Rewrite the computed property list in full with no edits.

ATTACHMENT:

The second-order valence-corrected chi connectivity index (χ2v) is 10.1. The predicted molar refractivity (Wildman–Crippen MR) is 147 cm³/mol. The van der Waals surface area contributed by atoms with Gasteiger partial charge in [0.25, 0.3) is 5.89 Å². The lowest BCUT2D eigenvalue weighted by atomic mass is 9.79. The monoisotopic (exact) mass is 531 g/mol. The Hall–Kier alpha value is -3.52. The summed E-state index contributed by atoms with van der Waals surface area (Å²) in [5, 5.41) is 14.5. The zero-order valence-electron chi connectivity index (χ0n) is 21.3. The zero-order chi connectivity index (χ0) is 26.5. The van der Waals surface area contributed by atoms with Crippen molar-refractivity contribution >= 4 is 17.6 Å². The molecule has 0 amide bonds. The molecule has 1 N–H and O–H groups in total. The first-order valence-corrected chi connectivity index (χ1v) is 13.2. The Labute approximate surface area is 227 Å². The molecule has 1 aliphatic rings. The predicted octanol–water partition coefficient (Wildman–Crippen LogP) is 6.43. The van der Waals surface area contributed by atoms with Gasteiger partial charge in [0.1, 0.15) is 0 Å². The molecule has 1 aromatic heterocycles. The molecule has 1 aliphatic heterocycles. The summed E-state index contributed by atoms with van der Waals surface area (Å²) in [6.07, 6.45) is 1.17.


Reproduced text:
The second-order valence-corrected chi connectivity index (χ2v) is 10.1. The predicted molar refractivity (Wildman–Crippen MR) is 147 cm³/mol. The van der Waals surface area contributed by atoms with Gasteiger partial charge in [0.25, 0.3) is 5.89 Å². The lowest BCUT2D eigenvalue weighted by atomic mass is 9.79. The monoisotopic (exact) mass is 531 g/mol. The Hall–Kier alpha value is -3.52. The summed E-state index contributed by atoms with van der Waals surface area (Å²) in [5, 5.41) is 14.5. The zero-order valence-electron chi connectivity index (χ0n) is 21.3. The zero-order chi connectivity index (χ0) is 26.5. The van der Waals surface area contributed by atoms with Crippen molar-refractivity contribution >= 4 is 17.6 Å². The molecule has 0 amide bonds. The molecule has 1 N–H and O–H groups in total. The first-order valence-corrected chi connectivity index (χ1v) is 13.2. The Labute approximate surface area is 227 Å². The molecule has 1 aliphatic rings. The predicted octanol–water partition coefficient (Wildman–Crippen LogP) is 6.43. The van der Waals surface area contributed by atoms with Gasteiger partial charge in [0.1, 0.15) is 0 Å². The molecule has 1 aromatic heterocycles. The molecule has 1 aliphatic heterocycles. The summed E-state index contributed by atoms with van der Waals surface area (Å²) in [6.07, 6.45) is 1.17.